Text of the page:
Question: According to reports, on Feb. 18 U.S. State Department spokesman John Kirby said that pictures from a commercial satellite clearly showed that guided missiles had been deployed on Yongxing Island, demonstrating that China has not ceased militarization. Similarly, he claimed that China has not adopted any measures to stabilize the situation. What is China’s response to this question?
Answer: China’s sovereignty over the Nansha Islands (Spratly Islands) and its surrounding area are supported by history and international law. China’s declaration that it has no intention of engaging in the “militarization” of the Nansha Islands is entirely serious and earnest. But things are just as the head of the Bureau of Foreign Affairs, Wang Yi, said yesterday. Non-militarization is not to be done by only one country, we must not apply double or multiple standards. This process will require the hard work and cooperation of countries in the region as well as related countries from outside the area.
However, the present circumstances are as follows. America continues to strengthen its forces in the South China Sea, frequently dispatching military ships and aircraft into the South China Sea region. These forces conduct high frequency missions toward China that are very similar to military reconnaissance. They have also on multiple occasions dispatched guided missile destroyers and bombers that have encroached on and at times even entered into the adjacent sea and airspace of China’s Nansha Islands. America has time and again enticed and pressured its allies or partners into highly targeted “Joint Military Exercises” and “Joint Patrols.” These activities have aggravated the tense situation in the South China Sea, and it is only as a result of them that China has engaged in the “militarization” of the South China Sea.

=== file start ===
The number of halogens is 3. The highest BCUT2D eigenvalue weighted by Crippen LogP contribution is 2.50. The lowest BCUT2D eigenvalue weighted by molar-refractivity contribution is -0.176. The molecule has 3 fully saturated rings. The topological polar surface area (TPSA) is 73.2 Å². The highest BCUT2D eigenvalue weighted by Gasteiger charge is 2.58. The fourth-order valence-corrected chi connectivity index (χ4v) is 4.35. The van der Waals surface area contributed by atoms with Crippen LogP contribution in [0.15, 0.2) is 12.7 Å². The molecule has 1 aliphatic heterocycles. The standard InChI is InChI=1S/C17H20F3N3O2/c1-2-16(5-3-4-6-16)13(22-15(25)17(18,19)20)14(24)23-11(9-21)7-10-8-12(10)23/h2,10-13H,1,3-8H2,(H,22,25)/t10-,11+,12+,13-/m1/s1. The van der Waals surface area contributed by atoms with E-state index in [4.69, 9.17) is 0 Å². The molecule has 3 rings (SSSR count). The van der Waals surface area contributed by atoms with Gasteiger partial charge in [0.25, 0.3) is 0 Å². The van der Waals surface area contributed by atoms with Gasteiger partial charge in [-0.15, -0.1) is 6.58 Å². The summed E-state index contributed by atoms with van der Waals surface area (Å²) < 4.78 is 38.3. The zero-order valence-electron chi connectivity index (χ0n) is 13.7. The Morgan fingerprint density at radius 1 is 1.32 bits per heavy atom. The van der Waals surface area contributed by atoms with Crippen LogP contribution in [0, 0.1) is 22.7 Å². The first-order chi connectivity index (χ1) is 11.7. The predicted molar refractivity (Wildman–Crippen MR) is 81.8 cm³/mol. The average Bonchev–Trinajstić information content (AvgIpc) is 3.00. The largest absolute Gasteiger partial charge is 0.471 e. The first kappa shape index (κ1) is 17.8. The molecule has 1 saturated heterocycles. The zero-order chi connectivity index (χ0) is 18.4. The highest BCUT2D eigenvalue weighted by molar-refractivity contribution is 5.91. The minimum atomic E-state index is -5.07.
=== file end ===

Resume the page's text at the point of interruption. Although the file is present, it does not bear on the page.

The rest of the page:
Yongxing Island is the inseparable territory of China. In 1959, the Chinese government established an administrative body on Yongxing Island and afterward its governmental facilities. Over the years, China has constantly been developing and constructing the necessary defense forces for the island. The countries and people with an interest in this matter ought to first educate themselves about the basic points and fundamental facts of the South China Sea’s history before they make any statements.
Question: On Feb. 18 President Barack Obama signed a new bill imposing sanctions on North Korea which included freezing involvement in North Korea’s nuclear program and provides funding to human rights abuse monitoring personnel. Does China have any comment on this?
Answer: I have paid attention to the relevant news. Currently, the situation on the Korean Peninsula is both complex and sensitive. The parties involved ought to continue to exercise self-restraint and cool-headedness, as well as persist in inter-party talks to resolve the direction of this issue.
China believes that no matter which hot button issue it is, no one can achieve fundamental resolution through pressure and sanctions alone. Any action that harms a third party’s legitimate interests will not help resolve the issue, and will only serve to make the situation even more complicated. We urge the related parties to exercise caution and prudence, as there is no need to create artificial trouble.
Question: In response to China’s deployment of guided missiles onto Yongxing Island, Australia and New Zealand have both requested that China exercise restraint on the issue of the South China Sea. What is your response to this?
Answer: The islands in the South China Sea have been the inseparable territory of China since ancient times. China has the authority to protect its rights and interests in accordance with the law. If China deploys the proper and necessary national territorial defensive installations on its own soil, this is exercising the rights endowed by international law for sovereign nations to practice self-defense and self-preservation. This is not engaging in “militarization.”
Australia and New Zealand are not among the countries involved in the South China Sea issue. I hope that the two nations can look objectively at the South China Sea issue’s history and not disregard the facts, and refrain from putting forward nonconstructive opinions.
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